Till you dare not breathe that Name
That now you glibly advertise–
God as one of your allies.
Impious braggart, you forget;
God is not your conscript yet;
You shall learn in dumb amaze
That His ways are not your ways,
That the mire through which you trod
Is not the high white road of God.
To Whom, whichever way the combat rolls,
We, fighting to the end, commend our souls.
FREDERICKSBURG Poetry/Poem by Thomas Bailey Aldrich (1836-1906)
THE increasing moonlight drifts across my bed,
And on the churchyard by the road, I know
It falls as white and noiselessly as snow. . . .
‘T was such a night two weary summers fled;
The stars, as now, were waning overhead.
Listen! Again the shrill-lipped bugles blow
Where the swift currents of the river flow
Past Fredericksburg; far off the heavens are red
With sudden conflagration; on yon height,
Linstock in hand, the gunners hold their breath;
A signal rocket pierces the dense night,
Flings its spent stars upon the town beneath:
Hark!–the artillery massing on the right,
Hark!–the black squadrons wheeling down to Death!
EXHORTATION TO BATTLE Poetry/Poem by Callinus
HOW long will ye slumber? when will ye take heart
And fear the reproach of your neighbors at hand?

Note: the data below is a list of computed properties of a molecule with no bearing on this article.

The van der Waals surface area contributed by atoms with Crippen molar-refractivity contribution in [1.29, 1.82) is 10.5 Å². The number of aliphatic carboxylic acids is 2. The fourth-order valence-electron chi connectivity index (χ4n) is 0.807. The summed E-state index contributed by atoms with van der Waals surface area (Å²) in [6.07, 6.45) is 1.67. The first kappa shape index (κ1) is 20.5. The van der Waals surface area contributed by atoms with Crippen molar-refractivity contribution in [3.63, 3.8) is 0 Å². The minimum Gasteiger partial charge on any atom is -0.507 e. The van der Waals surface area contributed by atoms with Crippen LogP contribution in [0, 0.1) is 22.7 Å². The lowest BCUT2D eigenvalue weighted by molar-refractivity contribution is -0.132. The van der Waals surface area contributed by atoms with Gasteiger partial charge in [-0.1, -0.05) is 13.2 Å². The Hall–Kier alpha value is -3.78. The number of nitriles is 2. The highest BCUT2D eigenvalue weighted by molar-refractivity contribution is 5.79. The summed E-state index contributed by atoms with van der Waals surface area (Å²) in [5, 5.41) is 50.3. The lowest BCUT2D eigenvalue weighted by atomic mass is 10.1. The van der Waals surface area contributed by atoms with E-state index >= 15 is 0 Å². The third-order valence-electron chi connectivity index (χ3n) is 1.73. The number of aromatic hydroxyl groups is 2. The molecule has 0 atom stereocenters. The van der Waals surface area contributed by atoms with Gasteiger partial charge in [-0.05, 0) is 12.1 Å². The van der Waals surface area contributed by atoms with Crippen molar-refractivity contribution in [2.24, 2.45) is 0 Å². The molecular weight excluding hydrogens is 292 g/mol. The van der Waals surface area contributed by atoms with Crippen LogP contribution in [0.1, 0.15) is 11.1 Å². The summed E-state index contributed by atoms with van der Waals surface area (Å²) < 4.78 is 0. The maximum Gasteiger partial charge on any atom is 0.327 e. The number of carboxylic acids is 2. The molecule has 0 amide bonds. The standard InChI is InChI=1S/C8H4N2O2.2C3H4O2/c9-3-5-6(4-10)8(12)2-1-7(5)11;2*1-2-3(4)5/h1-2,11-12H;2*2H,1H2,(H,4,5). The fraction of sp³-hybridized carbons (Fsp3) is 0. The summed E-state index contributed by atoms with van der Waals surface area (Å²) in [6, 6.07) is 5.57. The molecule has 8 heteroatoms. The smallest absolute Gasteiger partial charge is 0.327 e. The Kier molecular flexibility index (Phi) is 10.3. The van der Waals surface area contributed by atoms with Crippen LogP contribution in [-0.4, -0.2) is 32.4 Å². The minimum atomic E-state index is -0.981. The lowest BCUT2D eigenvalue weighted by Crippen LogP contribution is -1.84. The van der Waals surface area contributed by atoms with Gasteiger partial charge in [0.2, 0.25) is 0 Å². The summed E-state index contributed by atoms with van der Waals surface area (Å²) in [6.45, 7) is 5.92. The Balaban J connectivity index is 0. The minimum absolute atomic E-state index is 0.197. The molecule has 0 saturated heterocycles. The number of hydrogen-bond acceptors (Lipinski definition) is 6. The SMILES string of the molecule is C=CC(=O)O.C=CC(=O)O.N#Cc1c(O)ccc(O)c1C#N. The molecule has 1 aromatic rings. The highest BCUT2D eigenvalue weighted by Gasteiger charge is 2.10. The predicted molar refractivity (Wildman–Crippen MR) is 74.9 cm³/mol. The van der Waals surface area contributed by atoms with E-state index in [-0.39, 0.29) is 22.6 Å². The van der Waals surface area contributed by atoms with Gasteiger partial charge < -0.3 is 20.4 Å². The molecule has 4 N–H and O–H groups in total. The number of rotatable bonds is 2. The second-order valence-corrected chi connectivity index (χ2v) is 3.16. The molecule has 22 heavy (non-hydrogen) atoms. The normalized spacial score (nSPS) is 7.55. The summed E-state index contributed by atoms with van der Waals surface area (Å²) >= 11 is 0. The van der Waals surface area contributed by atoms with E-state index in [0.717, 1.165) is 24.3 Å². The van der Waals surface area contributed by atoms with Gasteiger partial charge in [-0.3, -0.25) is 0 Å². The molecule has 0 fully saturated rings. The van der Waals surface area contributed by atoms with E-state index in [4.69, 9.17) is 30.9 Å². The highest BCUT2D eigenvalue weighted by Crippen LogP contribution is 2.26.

Fie! comrades, to think ye have peace for your part,
Whilst the sword and the arrow are wasting our land!
Shame! grasp the shield close! cover well the bold breast!
Aloft raise the spear as ye march on your foe!
With no thought of retreat, with no terror confessed,
Hurl your last dart in dying, or strike your last blow.
Oh, ‘t is noble and glorious to fight for our all,–
For our country, our children, the wife of our love!
Death comes not the sooner; no soldier shall fall,
Ere his thread is spun out by the sisters above.
Once to die is man’s doom; rush, rush to the fight!
He cannot escape, though his blood were Jove’s own.
For a while let him cheat the shrill arrow by flight;
Fate will catch him at last in his chamber alone.
Unlamented he dies; — unregretted. Not so,
When, the tower of his country, in death falls the brave;
Thrice hallowed his name amongst all, high or low,
As with blessings alive, so with tears in the grave.
BATTLE OF FONTENOY Poetry/Poem by Bartholomew Dowling (1823-1863)
BY our camp-fires rose a murmur
At the dawning of the day,
And the tread of many footsteps
Spoke the advent of the fray;
And as we took our places,
Few and stern were our words,
While some were tightening horse-girths,
And some were girding swords.
The trumpet-blast has sounded
Our footmen to array–